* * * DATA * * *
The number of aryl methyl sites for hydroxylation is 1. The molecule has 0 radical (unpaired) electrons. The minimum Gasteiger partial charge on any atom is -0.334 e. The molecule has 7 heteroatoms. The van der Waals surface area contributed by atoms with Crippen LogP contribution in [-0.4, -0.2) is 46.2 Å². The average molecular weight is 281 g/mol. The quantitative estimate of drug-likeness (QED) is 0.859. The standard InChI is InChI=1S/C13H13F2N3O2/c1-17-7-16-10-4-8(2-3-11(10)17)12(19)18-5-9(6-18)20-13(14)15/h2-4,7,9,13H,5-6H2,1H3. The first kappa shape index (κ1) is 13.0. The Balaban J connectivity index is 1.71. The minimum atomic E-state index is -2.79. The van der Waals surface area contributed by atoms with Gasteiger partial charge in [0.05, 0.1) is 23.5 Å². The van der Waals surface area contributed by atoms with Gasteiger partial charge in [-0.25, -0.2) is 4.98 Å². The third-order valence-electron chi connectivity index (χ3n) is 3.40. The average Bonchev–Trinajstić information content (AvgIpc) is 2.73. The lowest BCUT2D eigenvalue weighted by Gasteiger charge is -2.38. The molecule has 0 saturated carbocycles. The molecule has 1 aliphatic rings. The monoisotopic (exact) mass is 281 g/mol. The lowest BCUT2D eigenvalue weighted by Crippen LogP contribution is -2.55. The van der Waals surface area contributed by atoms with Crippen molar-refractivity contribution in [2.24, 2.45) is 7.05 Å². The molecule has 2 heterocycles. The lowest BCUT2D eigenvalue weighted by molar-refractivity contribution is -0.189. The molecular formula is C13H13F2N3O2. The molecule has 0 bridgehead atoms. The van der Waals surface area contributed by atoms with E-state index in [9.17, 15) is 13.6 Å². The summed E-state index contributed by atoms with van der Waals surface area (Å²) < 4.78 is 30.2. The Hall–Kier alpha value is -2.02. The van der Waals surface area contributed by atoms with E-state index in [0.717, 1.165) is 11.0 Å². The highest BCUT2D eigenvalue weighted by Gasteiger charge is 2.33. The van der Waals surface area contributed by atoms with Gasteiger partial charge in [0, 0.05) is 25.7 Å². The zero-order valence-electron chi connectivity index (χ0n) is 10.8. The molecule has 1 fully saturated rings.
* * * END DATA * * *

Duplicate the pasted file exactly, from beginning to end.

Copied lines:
The number of aryl methyl sites for hydroxylation is 1. The molecule has 0 radical (unpaired) electrons. The minimum Gasteiger partial charge on any atom is -0.334 e. The molecule has 7 heteroatoms. The van der Waals surface area contributed by atoms with Crippen LogP contribution in [-0.4, -0.2) is 46.2 Å². The average molecular weight is 281 g/mol. The quantitative estimate of drug-likeness (QED) is 0.859. The standard InChI is InChI=1S/C13H13F2N3O2/c1-17-7-16-10-4-8(2-3-11(10)17)12(19)18-5-9(6-18)20-13(14)15/h2-4,7,9,13H,5-6H2,1H3. The first kappa shape index (κ1) is 13.0. The Balaban J connectivity index is 1.71. The minimum atomic E-state index is -2.79. The van der Waals surface area contributed by atoms with Gasteiger partial charge in [0.05, 0.1) is 23.5 Å². The van der Waals surface area contributed by atoms with Gasteiger partial charge in [-0.25, -0.2) is 4.98 Å². The third-order valence-electron chi connectivity index (χ3n) is 3.40. The average Bonchev–Trinajstić information content (AvgIpc) is 2.73. The lowest BCUT2D eigenvalue weighted by Gasteiger charge is -2.38. The molecule has 0 saturated carbocycles. The molecule has 1 aliphatic rings. The monoisotopic (exact) mass is 281 g/mol. The lowest BCUT2D eigenvalue weighted by Crippen LogP contribution is -2.55. The van der Waals surface area contributed by atoms with Crippen molar-refractivity contribution in [2.24, 2.45) is 7.05 Å². The molecule has 2 heterocycles. The lowest BCUT2D eigenvalue weighted by molar-refractivity contribution is -0.189. The molecular formula is C13H13F2N3O2. The molecule has 0 bridgehead atoms. The van der Waals surface area contributed by atoms with E-state index in [9.17, 15) is 13.6 Å². The summed E-state index contributed by atoms with van der Waals surface area (Å²) < 4.78 is 30.2. The Hall–Kier alpha value is -2.02. The van der Waals surface area contributed by atoms with E-state index in [0.717, 1.165) is 11.0 Å². The highest BCUT2D eigenvalue weighted by Gasteiger charge is 2.33. The van der Waals surface area contributed by atoms with Gasteiger partial charge in [0, 0.05) is 25.7 Å². The zero-order valence-electron chi connectivity index (χ0n) is 10.8. The molecule has 1 fully saturated rings.